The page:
I'm on a C# Windows Form project, and most of my form is disabled at start, leaving only the connection fields enabled. When the user succesfully connected, a dropdown list gets enabled and the user has to chose a value from it.

For this example, what would be the best way to signal the user that the dropdown list got enabled and he can finally select a value from it?

I was at start thinking about using tooltip bubbles, but it seems just like an uneeded overload of information.

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  • 2
    What did you try that didn't work? And: a screenshot, however trivial, might help. – Bakabaka Apr 29 '14 at 13:34
  • If the user is not noticing that an element has been enabled, it may be time to introduce Next/Previous buttons on a multi-page interface similar to a Windows MSI workflow. – Andrew Leach Apr 29 '14 at 13:44
  • 4
    This question appears to be off-topic because it is about UI design and probably a better fit for ux.stackexhange.com – Scott Apr 29 '14 at 16:22
  • One wonders: if you can't click it, why show it? – horatio Apr 29 '14 at 16:29
  • A screenshot or two to better illustrate the task flow would be very useful. – Evil Closet Monkey Apr 29 '14 at 23:19

Winforms is rather limited compared to what is available for web design, or even in WPF. You do have some options though.

What you need is to show that something has changed, and the change from disabled to enabled in Winforms doesn't really pop out at the user for some controls.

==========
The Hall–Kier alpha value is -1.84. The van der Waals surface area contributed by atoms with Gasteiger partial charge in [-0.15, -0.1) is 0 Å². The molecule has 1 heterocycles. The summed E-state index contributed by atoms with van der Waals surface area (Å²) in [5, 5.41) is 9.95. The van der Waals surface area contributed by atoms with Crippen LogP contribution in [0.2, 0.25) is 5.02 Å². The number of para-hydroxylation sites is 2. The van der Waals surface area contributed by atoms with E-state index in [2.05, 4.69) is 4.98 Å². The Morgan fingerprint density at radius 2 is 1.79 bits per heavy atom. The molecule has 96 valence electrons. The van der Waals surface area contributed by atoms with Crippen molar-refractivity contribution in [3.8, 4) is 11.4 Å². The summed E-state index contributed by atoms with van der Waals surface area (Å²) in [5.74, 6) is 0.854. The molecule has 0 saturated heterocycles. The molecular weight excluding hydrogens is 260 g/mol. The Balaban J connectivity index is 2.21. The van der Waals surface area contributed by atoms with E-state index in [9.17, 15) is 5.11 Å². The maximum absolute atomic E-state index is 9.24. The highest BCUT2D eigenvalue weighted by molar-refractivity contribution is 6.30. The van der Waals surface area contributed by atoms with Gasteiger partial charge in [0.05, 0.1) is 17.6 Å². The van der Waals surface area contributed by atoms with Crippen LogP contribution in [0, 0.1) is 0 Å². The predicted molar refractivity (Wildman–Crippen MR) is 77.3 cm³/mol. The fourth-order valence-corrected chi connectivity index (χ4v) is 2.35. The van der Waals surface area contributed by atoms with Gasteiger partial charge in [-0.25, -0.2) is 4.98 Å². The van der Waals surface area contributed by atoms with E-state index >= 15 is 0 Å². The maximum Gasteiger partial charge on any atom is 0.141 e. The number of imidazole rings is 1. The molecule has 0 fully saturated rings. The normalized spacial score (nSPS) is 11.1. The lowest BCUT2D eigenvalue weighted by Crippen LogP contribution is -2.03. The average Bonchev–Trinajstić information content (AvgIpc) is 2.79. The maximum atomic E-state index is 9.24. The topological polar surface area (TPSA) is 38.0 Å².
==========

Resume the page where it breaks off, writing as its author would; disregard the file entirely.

• You could initially hide the other controls, rather than disable them, to make it really obvious something is new.

  • You could go with a wizard style dialog

  • You could flag the next control for data entry with a little green arrow icon

Not much else you can do with winforms without getting into annoying complexity.

  • I already got into insane-ing complexity... :) I was hiding at first, but it left too much room empty in my form. I did go for the "green arrow" thingy yesterday, and I'll implement the wizard later. Thanks. – Kilazur Apr 30 '14 at 7:57
  • @Kilazur Yeh, I think I lost years of my life trying to get winforms to look nice. I have one app where to get the interactivity I wanted I just made a canvas and rendered directly to the graphics object, handling all mouse stuff myself. – Franchesca Apr 30 '14 at 8:01
  • God, that sounds like lots of fun! I hope we'll just stop using winforms soon enough to avoid that... – Kilazur Apr 30 '14 at 8:08

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